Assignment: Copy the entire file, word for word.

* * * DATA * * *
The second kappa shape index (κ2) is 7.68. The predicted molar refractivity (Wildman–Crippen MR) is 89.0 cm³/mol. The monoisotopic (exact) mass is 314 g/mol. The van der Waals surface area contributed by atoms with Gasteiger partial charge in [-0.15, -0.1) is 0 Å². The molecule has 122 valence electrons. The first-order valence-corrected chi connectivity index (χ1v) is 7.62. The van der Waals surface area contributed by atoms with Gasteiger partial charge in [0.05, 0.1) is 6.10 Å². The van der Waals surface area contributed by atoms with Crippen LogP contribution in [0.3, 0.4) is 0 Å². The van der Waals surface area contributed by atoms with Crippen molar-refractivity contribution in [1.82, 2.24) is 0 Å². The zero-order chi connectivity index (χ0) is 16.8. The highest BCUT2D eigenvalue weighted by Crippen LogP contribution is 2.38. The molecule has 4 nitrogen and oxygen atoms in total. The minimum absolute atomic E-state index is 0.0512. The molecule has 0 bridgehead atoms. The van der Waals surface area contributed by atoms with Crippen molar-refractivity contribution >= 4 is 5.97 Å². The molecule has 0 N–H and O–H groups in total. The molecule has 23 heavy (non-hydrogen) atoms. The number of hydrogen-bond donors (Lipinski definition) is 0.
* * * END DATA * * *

The second kappa shape index (κ2) is 7.68. The predicted molar refractivity (Wildman–Crippen MR) is 89.0 cm³/mol. The monoisotopic (exact) mass is 314 g/mol. The van der Waals surface area contributed by atoms with Gasteiger partial charge in [-0.15, -0.1) is 0 Å². The molecule has 122 valence electrons. The first-order valence-corrected chi connectivity index (χ1v) is 7.62. The van der Waals surface area contributed by atoms with Gasteiger partial charge in [0.05, 0.1) is 6.10 Å². The van der Waals surface area contributed by atoms with Crippen LogP contribution in [0.3, 0.4) is 0 Å². The van der Waals surface area contributed by atoms with Crippen molar-refractivity contribution in [1.82, 2.24) is 0 Å². The zero-order chi connectivity index (χ0) is 16.8. The highest BCUT2D eigenvalue weighted by Crippen LogP contribution is 2.38. The molecule has 4 nitrogen and oxygen atoms in total. The minimum absolute atomic E-state index is 0.0512. The molecule has 0 bridgehead atoms. The van der Waals surface area contributed by atoms with Crippen molar-refractivity contribution >= 4 is 5.97 Å². The molecule has 0 N–H and O–H groups in total. The molecule has 23 heavy (non-hydrogen) atoms. The number of hydrogen-bond donors (Lipinski definition) is 0.